Then we were urged to establish a War Office Board. I have put the War Office Council not exactly on the footing demanded, but on a footing which I believe will be of immense use to our successors. The meetings will be regular, minutes are kept, decisions are recorded—the reasons of those decisions and discussions are also to be on record. Any member of the Council can initiate any subject he thinks necessary, and there will remain what there has never been before in the War Office, on record for our successors without turning ever countless piles of papers, a concise, brief, and direct record of all the subjects of importance which had been discussed and which had led to the Estimates of the year. Then, Sir, we were urged to substitute inspection for report. The general officers commanding the Army Corps, and the inspectors of Garrison Artillery, Cavalry, and Yeomanry now carry on the main inspection. I can only say. leaving aside a number of much smaller questions, that I believe the progress of the Dawkins Committee recommendations have been consistent and have been sufficient to enable me to say this—that if it were right to ask a man who has already given so much time to the public service as Sir Clinton Dawkins has done in this matter to look into the matter himself and report whether his own recommendations have been properly carried out, I should not be afraid of laying the document upon the Table of the House of Commons without previously seeing it.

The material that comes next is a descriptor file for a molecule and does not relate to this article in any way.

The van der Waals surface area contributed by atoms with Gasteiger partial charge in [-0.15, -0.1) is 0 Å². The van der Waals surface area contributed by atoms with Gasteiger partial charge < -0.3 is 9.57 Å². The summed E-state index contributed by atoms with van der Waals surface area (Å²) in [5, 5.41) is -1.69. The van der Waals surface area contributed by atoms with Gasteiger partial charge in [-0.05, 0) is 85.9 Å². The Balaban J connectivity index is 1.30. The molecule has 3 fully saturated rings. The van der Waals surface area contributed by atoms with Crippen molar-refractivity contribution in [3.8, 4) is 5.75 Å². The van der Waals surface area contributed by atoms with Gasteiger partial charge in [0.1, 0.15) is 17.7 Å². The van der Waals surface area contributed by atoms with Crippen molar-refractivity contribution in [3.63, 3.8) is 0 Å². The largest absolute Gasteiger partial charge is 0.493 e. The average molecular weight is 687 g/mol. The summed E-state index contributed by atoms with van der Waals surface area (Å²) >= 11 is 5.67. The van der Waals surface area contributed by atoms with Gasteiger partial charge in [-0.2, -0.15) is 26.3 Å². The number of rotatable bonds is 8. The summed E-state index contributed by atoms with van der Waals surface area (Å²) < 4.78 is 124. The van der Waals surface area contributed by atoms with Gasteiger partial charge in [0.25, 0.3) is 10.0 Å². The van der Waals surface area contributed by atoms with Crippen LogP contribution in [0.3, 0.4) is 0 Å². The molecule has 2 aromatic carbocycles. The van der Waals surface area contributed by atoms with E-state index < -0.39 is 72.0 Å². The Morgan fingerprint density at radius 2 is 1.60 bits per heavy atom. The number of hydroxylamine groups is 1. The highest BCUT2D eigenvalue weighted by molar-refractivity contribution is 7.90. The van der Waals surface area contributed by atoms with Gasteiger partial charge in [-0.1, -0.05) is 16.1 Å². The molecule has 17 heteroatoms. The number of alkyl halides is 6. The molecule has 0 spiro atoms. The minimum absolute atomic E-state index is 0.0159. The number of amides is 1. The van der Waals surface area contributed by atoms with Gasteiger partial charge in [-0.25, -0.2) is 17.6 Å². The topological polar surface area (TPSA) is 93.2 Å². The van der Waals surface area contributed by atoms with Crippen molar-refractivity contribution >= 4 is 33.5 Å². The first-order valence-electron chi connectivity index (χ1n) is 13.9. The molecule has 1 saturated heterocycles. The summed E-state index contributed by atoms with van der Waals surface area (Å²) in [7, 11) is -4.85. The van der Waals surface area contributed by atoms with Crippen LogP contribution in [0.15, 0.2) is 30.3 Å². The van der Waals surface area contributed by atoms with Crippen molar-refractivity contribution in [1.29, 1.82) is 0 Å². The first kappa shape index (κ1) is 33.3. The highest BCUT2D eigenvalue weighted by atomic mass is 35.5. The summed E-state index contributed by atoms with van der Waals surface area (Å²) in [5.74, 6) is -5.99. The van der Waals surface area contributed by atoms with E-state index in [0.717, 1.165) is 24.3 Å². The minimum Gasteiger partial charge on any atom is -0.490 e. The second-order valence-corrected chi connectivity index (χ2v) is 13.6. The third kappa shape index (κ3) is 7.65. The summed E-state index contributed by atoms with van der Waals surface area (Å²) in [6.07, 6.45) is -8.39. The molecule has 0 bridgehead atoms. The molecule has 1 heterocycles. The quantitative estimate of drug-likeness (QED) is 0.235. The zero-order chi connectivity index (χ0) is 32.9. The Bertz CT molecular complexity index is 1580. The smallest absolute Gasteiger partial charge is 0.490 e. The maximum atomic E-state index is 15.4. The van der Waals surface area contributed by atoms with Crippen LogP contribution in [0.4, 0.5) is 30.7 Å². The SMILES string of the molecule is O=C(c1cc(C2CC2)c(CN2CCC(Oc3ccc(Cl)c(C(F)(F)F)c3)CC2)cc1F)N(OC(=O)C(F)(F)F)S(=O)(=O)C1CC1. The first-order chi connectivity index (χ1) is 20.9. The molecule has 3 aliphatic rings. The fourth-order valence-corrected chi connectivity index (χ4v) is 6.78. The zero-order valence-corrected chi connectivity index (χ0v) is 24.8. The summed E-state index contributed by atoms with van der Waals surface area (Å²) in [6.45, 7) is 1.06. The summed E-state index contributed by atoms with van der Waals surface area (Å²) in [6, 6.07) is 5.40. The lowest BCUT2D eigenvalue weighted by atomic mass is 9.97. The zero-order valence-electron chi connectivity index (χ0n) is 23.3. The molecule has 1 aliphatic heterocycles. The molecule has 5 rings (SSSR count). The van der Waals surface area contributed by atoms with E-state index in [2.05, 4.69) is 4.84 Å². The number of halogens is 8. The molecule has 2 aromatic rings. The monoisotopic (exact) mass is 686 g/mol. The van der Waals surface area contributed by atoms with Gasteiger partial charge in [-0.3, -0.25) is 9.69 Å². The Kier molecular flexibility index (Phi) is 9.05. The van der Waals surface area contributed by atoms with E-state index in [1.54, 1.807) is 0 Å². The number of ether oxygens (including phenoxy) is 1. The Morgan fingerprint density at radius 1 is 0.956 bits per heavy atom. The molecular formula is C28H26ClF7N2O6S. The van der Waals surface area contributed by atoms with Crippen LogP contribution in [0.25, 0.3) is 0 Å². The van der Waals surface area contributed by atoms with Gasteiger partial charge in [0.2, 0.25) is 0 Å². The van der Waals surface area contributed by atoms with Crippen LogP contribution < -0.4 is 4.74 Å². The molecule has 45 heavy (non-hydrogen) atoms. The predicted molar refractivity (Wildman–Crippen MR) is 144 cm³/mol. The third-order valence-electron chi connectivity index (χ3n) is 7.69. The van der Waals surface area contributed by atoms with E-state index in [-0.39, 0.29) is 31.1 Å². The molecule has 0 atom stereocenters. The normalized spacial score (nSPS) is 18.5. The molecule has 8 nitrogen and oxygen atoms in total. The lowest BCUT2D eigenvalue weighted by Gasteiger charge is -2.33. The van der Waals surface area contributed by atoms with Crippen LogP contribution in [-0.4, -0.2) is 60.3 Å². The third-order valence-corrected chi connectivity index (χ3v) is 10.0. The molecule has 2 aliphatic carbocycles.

This year has been a most notable one in the organisation of the Army Medical Department. Naturally this House, having discussed the failure of this Department during the war, has now left the subject, but I hope I may be allowed to draw attention to it for a few moments. I believe that this House owes a large measure of gratitude to those eminent civilian surgeons and medical men who have joined, on public grounds, our Advisory Board, and have given us the benefit of their services and advice during the past year. Sir Frederick Treves, Dr. Fripp, Dr. Parry, Mr. Galloway, and Dr. Ball, all of them have given immense time to the public service. We have had to place upon the Advisory Board, who now assist the Director General, the responsibility of selecting candidates, of examining the condition of our home and foreign hospitals, and of carrying out the great changes which we propose in this Department. Well the first advantage we have got has been that, while previously we could not obtain a sufficient number of candidates to fill the vacancies, at the first examination under the new system I think we had three times as many candidates as we had vacancies, and I am assured that the class of candidate has been of a very high order. Sir, I hope this may continue. We have established a Medical Staff College in London, which will enable our officers returning from foreign service to utilise to the best advantage their leave for study which they have never had hitherto, and without which it is impossible for them to keep up their scientific attainments. Imagine what the position is, or has been, when, after spending many years abroad, a man has only got a few hard-earned months of leave without a centre to which he can go and refresh his knowledge with the numerous developments which take place in modern times in medical science